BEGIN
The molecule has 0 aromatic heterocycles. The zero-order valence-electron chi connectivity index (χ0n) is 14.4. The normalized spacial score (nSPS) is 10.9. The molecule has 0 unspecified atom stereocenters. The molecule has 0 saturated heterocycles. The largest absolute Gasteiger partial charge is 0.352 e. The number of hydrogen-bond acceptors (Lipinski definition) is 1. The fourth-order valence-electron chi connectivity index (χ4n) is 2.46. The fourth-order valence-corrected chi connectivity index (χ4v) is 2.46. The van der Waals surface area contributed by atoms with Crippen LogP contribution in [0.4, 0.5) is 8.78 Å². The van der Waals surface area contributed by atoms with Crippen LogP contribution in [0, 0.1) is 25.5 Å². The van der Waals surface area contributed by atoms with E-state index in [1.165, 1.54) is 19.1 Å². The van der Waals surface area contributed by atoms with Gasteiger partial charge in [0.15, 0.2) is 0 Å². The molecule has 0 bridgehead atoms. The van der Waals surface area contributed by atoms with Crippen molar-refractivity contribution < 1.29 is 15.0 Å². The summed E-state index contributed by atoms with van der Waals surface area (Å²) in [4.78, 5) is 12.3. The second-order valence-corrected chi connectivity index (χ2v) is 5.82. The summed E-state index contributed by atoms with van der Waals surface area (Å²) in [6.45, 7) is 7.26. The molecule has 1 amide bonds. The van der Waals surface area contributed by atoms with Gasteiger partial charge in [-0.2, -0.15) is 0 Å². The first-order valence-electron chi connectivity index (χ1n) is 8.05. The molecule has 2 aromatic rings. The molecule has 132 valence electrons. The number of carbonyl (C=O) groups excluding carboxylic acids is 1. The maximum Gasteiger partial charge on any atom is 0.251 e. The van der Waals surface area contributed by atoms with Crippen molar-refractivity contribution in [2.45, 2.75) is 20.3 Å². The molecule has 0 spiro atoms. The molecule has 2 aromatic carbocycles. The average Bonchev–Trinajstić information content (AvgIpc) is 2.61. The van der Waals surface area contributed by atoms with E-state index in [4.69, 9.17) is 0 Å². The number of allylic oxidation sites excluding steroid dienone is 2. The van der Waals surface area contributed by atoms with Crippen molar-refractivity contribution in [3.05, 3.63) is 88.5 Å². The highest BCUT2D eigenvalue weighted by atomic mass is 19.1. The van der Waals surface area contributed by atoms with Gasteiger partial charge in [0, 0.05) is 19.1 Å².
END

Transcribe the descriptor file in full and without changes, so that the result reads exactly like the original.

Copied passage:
The molecule has 0 aromatic heterocycles. The zero-order valence-electron chi connectivity index (χ0n) is 14.4. The normalized spacial score (nSPS) is 10.9. The molecule has 0 unspecified atom stereocenters. The molecule has 0 saturated heterocycles. The largest absolute Gasteiger partial charge is 0.352 e. The number of hydrogen-bond acceptors (Lipinski definition) is 1. The fourth-order valence-electron chi connectivity index (χ4n) is 2.46. The fourth-order valence-corrected chi connectivity index (χ4v) is 2.46. The van der Waals surface area contributed by atoms with Crippen LogP contribution in [0.4, 0.5) is 8.78 Å². The van der Waals surface area contributed by atoms with Crippen LogP contribution in [0, 0.1) is 25.5 Å². The van der Waals surface area contributed by atoms with E-state index in [1.165, 1.54) is 19.1 Å². The van der Waals surface area contributed by atoms with Gasteiger partial charge in [0.15, 0.2) is 0 Å². The molecule has 0 bridgehead atoms. The van der Waals surface area contributed by atoms with Crippen molar-refractivity contribution < 1.29 is 15.0 Å². The summed E-state index contributed by atoms with van der Waals surface area (Å²) in [4.78, 5) is 12.3. The second-order valence-corrected chi connectivity index (χ2v) is 5.82. The summed E-state index contributed by atoms with van der Waals surface area (Å²) in [6.45, 7) is 7.26. The molecule has 1 amide bonds. The van der Waals surface area contributed by atoms with Gasteiger partial charge in [-0.2, -0.15) is 0 Å². The first-order valence-electron chi connectivity index (χ1n) is 8.05. The molecule has 2 aromatic rings. The molecule has 132 valence electrons. The number of carbonyl (C=O) groups excluding carboxylic acids is 1. The maximum Gasteiger partial charge on any atom is 0.251 e. The van der Waals surface area contributed by atoms with Crippen molar-refractivity contribution in [2.45, 2.75) is 20.3 Å². The molecule has 0 spiro atoms. The molecule has 2 aromatic carbocycles. The average Bonchev–Trinajstić information content (AvgIpc) is 2.61. The van der Waals surface area contributed by atoms with E-state index in [4.69, 9.17) is 0 Å². The number of allylic oxidation sites excluding steroid dienone is 2. The van der Waals surface area contributed by atoms with Crippen molar-refractivity contribution in [3.05, 3.63) is 88.5 Å². The highest BCUT2D eigenvalue weighted by atomic mass is 19.1. The van der Waals surface area contributed by atoms with Gasteiger partial charge in [0, 0.05) is 19.1 Å².